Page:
- A brief introduction followed by your resume — please be sure to highlight related experience in your intro
- College degree in a related field preferred but not required
- Experience reporting on tech business, mobile and/or consumer electronics preferred but not required
- Experience with live coverage of press conferences and trade shows preferred but not required
- Three sample posts written in a style similar to what you might find here on BGR — these may be posts published on other websites or new content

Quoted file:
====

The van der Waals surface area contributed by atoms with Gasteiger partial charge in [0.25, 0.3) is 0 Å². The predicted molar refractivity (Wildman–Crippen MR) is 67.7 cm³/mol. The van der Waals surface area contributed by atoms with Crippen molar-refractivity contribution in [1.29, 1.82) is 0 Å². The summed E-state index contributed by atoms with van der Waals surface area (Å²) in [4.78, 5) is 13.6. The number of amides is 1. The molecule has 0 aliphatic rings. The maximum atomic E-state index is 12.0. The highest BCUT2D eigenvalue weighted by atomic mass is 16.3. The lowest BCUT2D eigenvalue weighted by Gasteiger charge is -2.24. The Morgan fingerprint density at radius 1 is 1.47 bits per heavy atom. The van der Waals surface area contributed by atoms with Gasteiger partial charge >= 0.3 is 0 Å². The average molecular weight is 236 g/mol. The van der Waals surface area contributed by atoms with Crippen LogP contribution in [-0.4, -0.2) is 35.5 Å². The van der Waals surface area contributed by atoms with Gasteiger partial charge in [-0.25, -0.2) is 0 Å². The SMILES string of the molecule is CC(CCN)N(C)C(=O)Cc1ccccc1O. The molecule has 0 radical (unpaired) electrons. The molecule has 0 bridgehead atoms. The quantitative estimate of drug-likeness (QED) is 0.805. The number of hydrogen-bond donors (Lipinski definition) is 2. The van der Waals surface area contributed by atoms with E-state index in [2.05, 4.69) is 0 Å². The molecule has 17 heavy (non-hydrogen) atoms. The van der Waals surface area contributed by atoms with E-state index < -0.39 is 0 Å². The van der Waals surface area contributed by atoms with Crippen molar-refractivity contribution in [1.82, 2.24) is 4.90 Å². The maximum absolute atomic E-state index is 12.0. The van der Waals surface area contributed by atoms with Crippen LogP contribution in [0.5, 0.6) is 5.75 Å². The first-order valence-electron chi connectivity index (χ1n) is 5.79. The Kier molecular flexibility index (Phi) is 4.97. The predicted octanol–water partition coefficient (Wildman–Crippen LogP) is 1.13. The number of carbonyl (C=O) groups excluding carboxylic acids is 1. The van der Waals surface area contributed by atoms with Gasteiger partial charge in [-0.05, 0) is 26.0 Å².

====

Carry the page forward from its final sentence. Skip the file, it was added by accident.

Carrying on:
Microsoft officially took the wraps off of its new social network for students on Thursday. The service is called So.cl and was developed by Microsoft Research’s FUSE Labs division. It’s currently in “experimental” stages and is available to students attending the University of Washington, New York University and Syracuse University. So.cl allows users to log-in with their Facebook accounts and offers a similar set of features. In addition to adding status updates, photos and links, users can also join “video parties” to watch movies and chat with a group of friends. “So.cl is not meant to replace existing full-featured search and social networking tools,” Microsoft said on its So.cl FAQ page. “It is an experimental research project using a minimal set of features which help combine search with the social network for the purpose of learning.” More →